By Laura W. Smith

Just before World War II, on a beach on the south coast of England outside the town of Wittering, a 7-year-old girl took a ride on a donkey that would change the course of her life.

For young Jo Wells, now Rectortown resident Jo Motion, her passion for horses was sparked and kindled by local stable owner Elizabeth Ferrand and the Surrey Union Hunt Pony Club. By 14, Jo hadcompeted in many gymkhanas (games on horseback) and was the amateur whipper-in for the Surrey Union Hunt. She began riding thoroughbreds and became enamored with their speed, agility and intelligence.

“I was personally very happy on a thoroughbred,” Motion said recently. “It was like driving a
fancy powerful car.”

Before long, Motion left school and began working for steeplechase trainer Jack O’Donoghue as a “lad” in his racing “yard,” including a former show jumping mare named Nickel Coin. For three years, Motion worked the mare over fences and galloped to keep her fit, often hunting her. 

Hacking out near the North Downs of Dover to Epsom Downs for a workout was a regular event. Motion cleaned up after her and groomed, bathed and cared for her every need along with two other horses in the yard.

Motion, who owns the Middleburg Tack Exchange, explained that in England, when working in a racing stable, “you do your three.” That meant being responsible for three horses—grooming, tacking, mucking, riding, bathing, wrapping, feeding, hand-walking—whatever needed to be done.

Nickel Coin proved to be a phenomenal jumper, but not terribly fast by racing standards. Still, in 1951, after winning many qualifying steeplechases, Nickel Coin and Jo Wells traveled to Aintree Racecourse in Liverpool to face their ultimate challenge, the Grand National.

Young Jo rode Nickel Coin to stretch her legs around the Aintree grounds and looked at the foreboding obstacles, some with a 5-foot hedge that was 3 feet wide with a 5-foot ditch in front. She called her mother and said she was having second thoughts about the race.  

The crowd at Aintree was 250,000, and while initial odds had Nickel Coin at 40-1, she was bet down to 10-1. The footing was soft for the course of 32 fences over 4 miles. The 36 horses approached the first fence and many fell. The announcer named them as best he could, and Nickel Coin was among them.

Jo gathered up her grooming kit, halter and supplies and ventured out after the horse, but stopped when she heard a call that the mare was up and running and didn’t fall after all.

Nickel Coin jumped flawlessly while others tumbled around her. Loose horses galloped alongside until they realized that jumping was indeed optional without a jockey. After the first revolution of the course was complete, the field narrowed to four. Nickel Coin and jockey John Bullock managed to safely navigate the remainder of the course and win the race.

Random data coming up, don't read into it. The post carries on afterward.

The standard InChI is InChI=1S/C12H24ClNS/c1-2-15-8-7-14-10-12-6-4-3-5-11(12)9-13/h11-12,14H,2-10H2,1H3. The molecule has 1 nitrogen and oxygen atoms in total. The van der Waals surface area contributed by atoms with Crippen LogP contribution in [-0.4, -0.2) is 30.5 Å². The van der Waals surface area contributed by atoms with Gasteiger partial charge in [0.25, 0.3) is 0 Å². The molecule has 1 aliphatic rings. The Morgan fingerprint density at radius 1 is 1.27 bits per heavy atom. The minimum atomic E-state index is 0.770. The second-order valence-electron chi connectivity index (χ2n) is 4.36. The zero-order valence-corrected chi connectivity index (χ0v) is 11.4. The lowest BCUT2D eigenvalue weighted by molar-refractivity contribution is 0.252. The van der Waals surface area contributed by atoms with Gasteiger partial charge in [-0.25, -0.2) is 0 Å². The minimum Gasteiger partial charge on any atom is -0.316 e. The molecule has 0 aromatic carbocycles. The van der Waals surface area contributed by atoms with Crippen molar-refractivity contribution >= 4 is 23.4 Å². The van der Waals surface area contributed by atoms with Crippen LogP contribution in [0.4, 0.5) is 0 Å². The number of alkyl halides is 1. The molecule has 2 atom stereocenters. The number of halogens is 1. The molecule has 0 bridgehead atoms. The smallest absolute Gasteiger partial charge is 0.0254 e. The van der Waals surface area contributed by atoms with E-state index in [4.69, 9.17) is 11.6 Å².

Jo met them and escorted the horse to winner’s circle to celebrate the victory and assess the condition of the horse.

Jo resists comparisons to “National Velvet,” the 1944 film starring Elizabeth Taylor and Mickey Rooney depicting a horse-crazy teenage girl winning the Grand National.

“It is a delightful story but complete fiction,” she said. But her story is not.

When asked about being a female in the “yard” or “on the backside,” she insisted she was treated equally and paid the same as the other “lads.”

“While there were few girls working in racing stables in those days ,” Motion said, “the work was equal and so was the pay. I never had any difficulty working in a man’s world.”

Motion first came to Middleburg in the 1950s after the Grand National, working for the Adams family as an assistant trainer at Belmont Park. The jumper string traveled south and Motion went with them. She stayed at the Red Fox Inn and dined across the street at what used to be the Pharmacy, because it had a lunch counter with reasonably priced food.

Her training operation was at Burrland (now Hickory Tree Farm) off The Plains Road. She returned to England to marry her childhood sweetheart and pony club comrade, Michael Motion, in 1956. Together, they raised their four children and many horses, cows and pigs at their Herringswell Grange Farm outside of Newmarket. Later, they returned to the United States. and settled in Middleburg for good in 1986.

Jo Motion is the matriarch of an equestrian dynasty. Her husband served as bloodstock agent for many fine thoroughbreds and their son Andrew continues in that tradition right here in Middleburg. At Andrew’s first appearance in the Saratoga yearling sale last month, he sold a filly for $285,000.

Andrew’s daughter, Mary, is pursuing a career in racing. Andrew’s older brother, highly regarded thoroughbred trainer Graham Motion, has won many major races, including the Kentucky Derby, several Breeders’ Cup events and the Dubai World Cup. And the Motions’ granddaughter, Lillibet, competes in show jumping.

Beware, parents. All it takes is a donkey ride and you may be off to the races!